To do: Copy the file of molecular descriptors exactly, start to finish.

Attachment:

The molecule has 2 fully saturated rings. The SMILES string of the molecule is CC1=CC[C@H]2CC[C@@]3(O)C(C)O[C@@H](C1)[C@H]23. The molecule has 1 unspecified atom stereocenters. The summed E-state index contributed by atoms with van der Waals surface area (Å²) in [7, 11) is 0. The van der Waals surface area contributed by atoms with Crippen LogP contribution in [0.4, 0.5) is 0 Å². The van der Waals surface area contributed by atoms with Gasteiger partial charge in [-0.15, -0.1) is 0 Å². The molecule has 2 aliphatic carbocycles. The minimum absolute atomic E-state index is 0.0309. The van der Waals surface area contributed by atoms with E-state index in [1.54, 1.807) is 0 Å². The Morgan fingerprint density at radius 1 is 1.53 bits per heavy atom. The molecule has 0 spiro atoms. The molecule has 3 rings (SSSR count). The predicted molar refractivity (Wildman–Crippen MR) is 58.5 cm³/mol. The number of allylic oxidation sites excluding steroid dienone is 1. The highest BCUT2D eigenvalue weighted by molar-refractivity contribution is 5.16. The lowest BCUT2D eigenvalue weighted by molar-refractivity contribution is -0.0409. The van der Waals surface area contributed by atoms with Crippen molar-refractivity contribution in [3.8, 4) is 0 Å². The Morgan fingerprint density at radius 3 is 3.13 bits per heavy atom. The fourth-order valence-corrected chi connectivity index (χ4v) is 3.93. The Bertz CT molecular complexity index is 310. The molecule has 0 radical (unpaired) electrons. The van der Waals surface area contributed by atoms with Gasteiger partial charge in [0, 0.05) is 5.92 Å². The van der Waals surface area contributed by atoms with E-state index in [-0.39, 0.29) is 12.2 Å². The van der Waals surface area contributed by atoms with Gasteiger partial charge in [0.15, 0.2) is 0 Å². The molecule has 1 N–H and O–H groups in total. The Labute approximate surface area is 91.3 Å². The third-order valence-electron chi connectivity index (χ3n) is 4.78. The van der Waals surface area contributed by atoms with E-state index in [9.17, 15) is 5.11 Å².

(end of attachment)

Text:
The molecule has 2 fully saturated rings. The SMILES string of the molecule is CC1=CC[C@H]2CC[C@@]3(O)C(C)O[C@@H](C1)[C@H]23. The molecule has 1 unspecified atom stereocenters. The summed E-state index contributed by atoms with van der Waals surface area (Å²) in [7, 11) is 0. The van der Waals surface area contributed by atoms with Crippen LogP contribution in [0.4, 0.5) is 0 Å². The van der Waals surface area contributed by atoms with Gasteiger partial charge in [-0.15, -0.1) is 0 Å². The molecule has 2 aliphatic carbocycles. The minimum absolute atomic E-state index is 0.0309. The van der Waals surface area contributed by atoms with E-state index in [1.54, 1.807) is 0 Å². The Morgan fingerprint density at radius 1 is 1.53 bits per heavy atom. The molecule has 0 spiro atoms. The molecule has 3 rings (SSSR count). The predicted molar refractivity (Wildman–Crippen MR) is 58.5 cm³/mol. The number of allylic oxidation sites excluding steroid dienone is 1. The highest BCUT2D eigenvalue weighted by molar-refractivity contribution is 5.16. The lowest BCUT2D eigenvalue weighted by molar-refractivity contribution is -0.0409. The van der Waals surface area contributed by atoms with Crippen molar-refractivity contribution in [3.8, 4) is 0 Å². The Morgan fingerprint density at radius 3 is 3.13 bits per heavy atom. The fourth-order valence-corrected chi connectivity index (χ4v) is 3.93. The Bertz CT molecular complexity index is 310. The molecule has 0 radical (unpaired) electrons. The van der Waals surface area contributed by atoms with Gasteiger partial charge in [0, 0.05) is 5.92 Å². The van der Waals surface area contributed by atoms with E-state index in [-0.39, 0.29) is 12.2 Å². The van der Waals surface area contributed by atoms with Gasteiger partial charge in [0.15, 0.2) is 0 Å². The molecule has 1 N–H and O–H groups in total. The Labute approximate surface area is 91.3 Å². The third-order valence-electron chi connectivity index (χ3n) is 4.78. The van der Waals surface area contributed by atoms with E-state index in [9.17, 15) is 5.11 Å².